top of page
  • Writer's pictureDanielle Ware

Endometriosis - Can Physio Help?


Endometriosis, or "Endo", is a condition that affects 1 in 9 people who menstruate. It occurs when tissue that is similar to the lining of the uterus (endometrium) grows outside of the

uterus. This typically happens in the pelvis and abdomen, but endometriosis has been found in the liver, the diaphragm, and in a rare case it was found in someone's brain!


Common symptoms of Endometriosis include:

  • Painful and Heavy Periods

  • Pelvic/Abdominal/Groin/Buttock Pain

  • Fatigue

  • Depression and Anxiety

  • Pain with sex

  • Bladder pain

  • Pain in the rectum

  • Bloating (often called "Endo Belly")

  • Fatigue

  • Infertility

60% of endo sufferers started noticing their symptoms in their teenage years. Pain and other symptoms often can get worse around ovulation or periods but can happen outside of these times as well. The wide range of symptoms means that endometriosis can impact all aspects of someone's life - work/study productivity, social activities, romantic relationships, exercise/leisure, and even sleep quality. Some researchers have found that when you add up the cost of healthcare/treatments, and the lost income, lost work time, and other costs relating to childcare and housework, they found having endometriosis can cost a woman up to $30,000 per year! That is a huge impact!


On top of that, new research has found a genetic link between endometriosis and ovarian cancer! The overall risk is still low, so don't panic, but this highlights why recognition and diagnosis is so important so that the right people can then be screened for things like ovarian cancer.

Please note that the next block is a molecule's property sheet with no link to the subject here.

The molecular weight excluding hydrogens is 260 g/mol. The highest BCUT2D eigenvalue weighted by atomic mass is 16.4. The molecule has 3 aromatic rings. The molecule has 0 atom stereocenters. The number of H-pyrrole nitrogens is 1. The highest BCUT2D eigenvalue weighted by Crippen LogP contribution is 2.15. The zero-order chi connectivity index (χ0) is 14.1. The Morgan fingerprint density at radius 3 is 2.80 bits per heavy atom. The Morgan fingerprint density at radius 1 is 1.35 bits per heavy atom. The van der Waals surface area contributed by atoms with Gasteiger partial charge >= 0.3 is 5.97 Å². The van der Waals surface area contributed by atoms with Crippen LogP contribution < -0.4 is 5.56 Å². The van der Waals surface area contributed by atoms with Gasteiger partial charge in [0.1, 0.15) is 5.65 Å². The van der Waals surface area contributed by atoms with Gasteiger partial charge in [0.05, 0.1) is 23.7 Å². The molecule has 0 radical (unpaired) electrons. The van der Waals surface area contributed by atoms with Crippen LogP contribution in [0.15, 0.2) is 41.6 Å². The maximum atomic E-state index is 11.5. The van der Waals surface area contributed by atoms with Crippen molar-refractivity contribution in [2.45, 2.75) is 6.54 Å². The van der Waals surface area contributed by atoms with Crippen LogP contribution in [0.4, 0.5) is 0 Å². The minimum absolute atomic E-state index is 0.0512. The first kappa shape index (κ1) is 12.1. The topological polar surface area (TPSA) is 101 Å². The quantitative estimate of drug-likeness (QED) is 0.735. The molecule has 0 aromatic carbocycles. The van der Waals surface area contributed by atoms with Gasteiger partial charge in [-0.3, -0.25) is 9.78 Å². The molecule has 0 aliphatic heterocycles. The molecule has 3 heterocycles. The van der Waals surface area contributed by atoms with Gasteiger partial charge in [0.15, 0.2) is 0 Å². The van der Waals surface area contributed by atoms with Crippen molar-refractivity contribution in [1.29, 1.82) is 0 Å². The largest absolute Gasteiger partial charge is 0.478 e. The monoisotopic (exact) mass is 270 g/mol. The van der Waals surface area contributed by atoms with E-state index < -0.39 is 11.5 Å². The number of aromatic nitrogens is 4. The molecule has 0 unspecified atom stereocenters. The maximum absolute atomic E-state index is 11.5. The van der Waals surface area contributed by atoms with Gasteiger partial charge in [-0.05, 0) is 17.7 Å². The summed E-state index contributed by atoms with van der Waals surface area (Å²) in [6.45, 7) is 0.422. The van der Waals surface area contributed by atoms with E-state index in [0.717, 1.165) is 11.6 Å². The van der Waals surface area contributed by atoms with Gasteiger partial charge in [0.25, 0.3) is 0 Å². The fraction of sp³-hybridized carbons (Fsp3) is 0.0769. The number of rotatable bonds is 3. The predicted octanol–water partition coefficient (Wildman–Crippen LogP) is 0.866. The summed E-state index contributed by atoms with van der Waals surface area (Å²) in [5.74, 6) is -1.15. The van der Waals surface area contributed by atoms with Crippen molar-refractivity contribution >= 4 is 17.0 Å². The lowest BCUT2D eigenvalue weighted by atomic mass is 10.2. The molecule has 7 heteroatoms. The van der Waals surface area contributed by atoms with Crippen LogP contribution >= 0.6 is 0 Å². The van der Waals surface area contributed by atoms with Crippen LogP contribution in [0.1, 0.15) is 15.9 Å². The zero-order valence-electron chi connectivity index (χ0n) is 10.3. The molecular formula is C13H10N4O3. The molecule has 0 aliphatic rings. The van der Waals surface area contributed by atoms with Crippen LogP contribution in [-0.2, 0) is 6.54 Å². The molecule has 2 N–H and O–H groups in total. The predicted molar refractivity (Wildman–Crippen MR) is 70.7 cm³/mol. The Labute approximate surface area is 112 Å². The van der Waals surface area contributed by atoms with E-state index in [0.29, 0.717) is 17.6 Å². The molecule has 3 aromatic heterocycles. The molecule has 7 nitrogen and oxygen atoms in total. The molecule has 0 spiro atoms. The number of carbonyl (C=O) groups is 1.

At the moment, endometriosis requires a medical diagnosis. Large endometriosis lesions and cysts (called endometriomas) can be found on specialised ultrasounds from specially trained Gynecologists. But not all endometriosis can be seen on a scan. Smaller or surface lesions, and adhesions (where different tissues stick together because of scarring) won't show on ultrasounds and other scans, but can be seen during a laparoscopy (exploratory keyhole surgery).


Once you have a diagnosis, your Gynaecologist will talk you through your medical and surgical treatment options. These treatments make a world of difference to the vast majority of endo sufferers, but this condition is one that does not have a cure. This means that there are often still symptoms to manage in the long term, which is where other healthcare professionals come into the picture.


For people who suffer "Endo Belly" (bloating and distension of the abdomen around your period) or constipation/diarrhea that gets worse around the menstrual cycle we highly recommend seeing a Dietician who works with endometriosis and other reproductive issues. A Psychologist who is experienced in chronic pain can be very helpful for helpful strategies for stress, depression, and pain. Then there is us, Pelvic Health Physio!


How might Physio help?